Molecular Dynamics Simulation Studies of Organizations of Melittin and Its Variants in Lipid Bilayer


Student thesis: Doctoral Thesis

View graph of relations


Related Research Unit(s)


Awarding Institution
Award date12 Oct 2023


Due to the development of antimicrobial resistance, pathogenic microorganisms have brought increasing threats to public health. With the emergence of multidrug-resistant (MDR) Gram-negative “superbugs,” it is more urgent to develop the next generation of antibiotics to combat drug resistance. Antimicrobial peptides (AMPs) have been attracted researchers’ attention as promising potential antimicrobial agents for the treatment of bacterial and fungal infections because the target of AMPs is cell membrane whose structure is unlikely to be changed by genetic mutations. However, a clear view of the detailed antimicrobial mechanism of AMPs at molecular level has not been discovered. Because through traditional experimental approaches, it is difficult to observe such phenomenon at molecule-level. MD simulations have been extensively used to explore the interactions between AMPs and lipid bilayers, because it is practical in revealing biomolecular structures and dynamics on the length scales of nanometers and the time scales from nanoseconds to microseconds. Until now, MD simulation has been employed to study the interactions between AMPs and cell membrane for about 15 years.

In this thesis, we use multiscale MD simulation (from coarse-grained modelling to all-atom modelling) methods to study the interactions between AMPs and DPPC/POPG hybrid lipid bilayer. Two types of well-studied AMPs, melittin and melp5 are simulated and compared in order to get some new insights of how peptide sequence can affect antimicrobial activities. We investigate many aspects of peptide-bilayer interactions, such as what concentration of peptides can lead spontaneous penetration of lipid bilayer; the organizations of peptides in the lipid bilayer; water permeability; contact map of some key amino acids.

In Chapter 1, drug resistance and antimicrobial peptides have been reviewed. Then applications of MD simulation in the investigation of actions of AMPs in cell membrane are introduced. In Chapter 2, the multiscale MD simulations including coarse-grained and all-atom simulation techniques are briefly introduced, which are the main simulation methods in the thesis. Then, the principles and methodologies of some analysis techniques in this thesis are introduced.

In Chapter 3, we construct a series of simulation systems with different concentrations of melittin interacting with lipid bilayer and investigate the pore formation on lipid bilayer, the disturbance of the lipid bilayer caused by melittin. Generally, the higher concentration of AMP, the higher efficiency of antimicrobial activity, but also causing higher toxicity to human cells. The concentration of melittin on antimicrobial activity and toxicity to human cell is discussed in this chapter.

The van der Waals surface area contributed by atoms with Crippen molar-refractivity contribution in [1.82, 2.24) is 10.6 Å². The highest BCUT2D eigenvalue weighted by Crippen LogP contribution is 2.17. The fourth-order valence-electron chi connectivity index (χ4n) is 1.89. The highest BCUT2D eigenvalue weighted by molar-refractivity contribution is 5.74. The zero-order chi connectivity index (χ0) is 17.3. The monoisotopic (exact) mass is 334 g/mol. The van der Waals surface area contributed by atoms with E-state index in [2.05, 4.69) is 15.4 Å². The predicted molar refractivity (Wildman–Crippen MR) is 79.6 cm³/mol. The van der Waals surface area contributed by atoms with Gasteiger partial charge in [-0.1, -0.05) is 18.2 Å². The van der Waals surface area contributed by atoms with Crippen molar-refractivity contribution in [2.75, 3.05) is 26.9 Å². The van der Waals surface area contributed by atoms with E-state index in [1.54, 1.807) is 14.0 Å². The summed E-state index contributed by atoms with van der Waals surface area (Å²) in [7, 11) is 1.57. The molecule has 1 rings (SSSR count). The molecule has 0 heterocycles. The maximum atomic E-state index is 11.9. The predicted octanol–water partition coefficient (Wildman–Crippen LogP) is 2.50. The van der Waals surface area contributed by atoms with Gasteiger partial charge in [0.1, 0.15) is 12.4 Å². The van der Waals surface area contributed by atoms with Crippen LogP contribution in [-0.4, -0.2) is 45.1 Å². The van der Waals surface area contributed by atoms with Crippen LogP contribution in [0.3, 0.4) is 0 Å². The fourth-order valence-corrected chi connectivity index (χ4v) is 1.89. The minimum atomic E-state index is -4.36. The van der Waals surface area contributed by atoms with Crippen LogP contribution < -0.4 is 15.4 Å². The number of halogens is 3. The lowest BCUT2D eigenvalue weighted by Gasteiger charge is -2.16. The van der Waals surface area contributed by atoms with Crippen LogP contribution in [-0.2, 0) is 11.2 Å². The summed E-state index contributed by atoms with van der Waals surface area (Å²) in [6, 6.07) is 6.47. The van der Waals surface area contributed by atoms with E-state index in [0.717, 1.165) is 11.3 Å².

In Chapter 4, we use coarse-grained and all-atom molecular MD simulations to investigate the organizations of melittin peptides during and after spontaneous penetration into DPPC/POPG lipid bilayers. We find that the peptides in lipid bilayers adopt either a transmembrane conformation or a U-shaped conformation, which are referred to as T-peptide and U-peptide, respectively. Several U-peptides and/or T-peptides aggregate to form stable pores. Different types of organizations of melittin peptides are discussed, especially, T-pore which consists of 4 T-peptides and U-pore which consists of 3 U-peptides and 1 T-peptide.

In Chapter 5, we study the role of amino acids in antimicrobial activity. The organizations of melittin and MelP5 peptides in cell membranes are simulated and compared. We find that the peptides in lipid bilayers adopt either a transmembrane conformation or some peptide can aggregate to form oligomers in the lipid bilayer. We find many types of oligomers are formed, from dimer to heptamer. While both melittin and MelP5 can form pores in the lipid bilayer, they differ in many aspects. First, the pore formed by melittin tetramer is larger than that of MelP5 tetramer, because the C-terminal residues exist strong electrostatic repulsions. Second, MelP5 peptides can form higher oligomers, such as hexamer and heptamer, while melittin peptides cannot form higher oligomers. Third, there are more contacts between MelP5 peptides in the tetramer than that of melittin tetramer. All the oligomers formed in the CG simulations are confirmed by 200 ns all-atom MD simulations. In all oligomers, the peptides maintain high helicity in atomistic simulations. The water permeability of the pores induced by peptide oligomers are verified in atomistic simulation.

Chapter 6 includes brief conclusions of the thesis and an outlook for future work. The peptide organizations obtained in this thesis should deepen the understanding of the stability, poration mechanism, and permeability of AMPs.